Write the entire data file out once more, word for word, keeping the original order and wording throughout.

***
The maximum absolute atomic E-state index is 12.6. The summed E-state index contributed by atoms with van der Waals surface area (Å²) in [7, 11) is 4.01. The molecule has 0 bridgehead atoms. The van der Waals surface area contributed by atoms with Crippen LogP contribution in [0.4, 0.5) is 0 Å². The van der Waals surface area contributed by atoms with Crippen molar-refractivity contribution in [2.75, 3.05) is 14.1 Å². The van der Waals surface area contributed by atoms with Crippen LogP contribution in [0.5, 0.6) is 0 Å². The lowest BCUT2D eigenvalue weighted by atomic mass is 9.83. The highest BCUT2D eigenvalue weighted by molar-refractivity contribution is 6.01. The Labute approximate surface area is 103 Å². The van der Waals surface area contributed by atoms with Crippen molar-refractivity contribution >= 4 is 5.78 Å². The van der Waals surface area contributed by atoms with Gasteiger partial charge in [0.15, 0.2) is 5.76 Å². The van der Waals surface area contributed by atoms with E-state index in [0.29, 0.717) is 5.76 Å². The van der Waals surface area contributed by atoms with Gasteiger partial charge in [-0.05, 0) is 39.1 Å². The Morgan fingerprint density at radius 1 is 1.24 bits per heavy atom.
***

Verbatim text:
The maximum absolute atomic E-state index is 12.6. The summed E-state index contributed by atoms with van der Waals surface area (Å²) in [7, 11) is 4.01. The molecule has 0 bridgehead atoms. The van der Waals surface area contributed by atoms with Crippen LogP contribution in [0.4, 0.5) is 0 Å². The van der Waals surface area contributed by atoms with Crippen molar-refractivity contribution in [2.75, 3.05) is 14.1 Å². The van der Waals surface area contributed by atoms with Crippen LogP contribution in [0.5, 0.6) is 0 Å². The lowest BCUT2D eigenvalue weighted by atomic mass is 9.83. The highest BCUT2D eigenvalue weighted by molar-refractivity contribution is 6.01. The Labute approximate surface area is 103 Å². The van der Waals surface area contributed by atoms with Crippen molar-refractivity contribution >= 4 is 5.78 Å². The van der Waals surface area contributed by atoms with Gasteiger partial charge in [0.15, 0.2) is 5.76 Å². The van der Waals surface area contributed by atoms with E-state index in [0.29, 0.717) is 5.76 Å². The van der Waals surface area contributed by atoms with Gasteiger partial charge in [-0.05, 0) is 39.1 Å². The Morgan fingerprint density at radius 1 is 1.24 bits per heavy atom.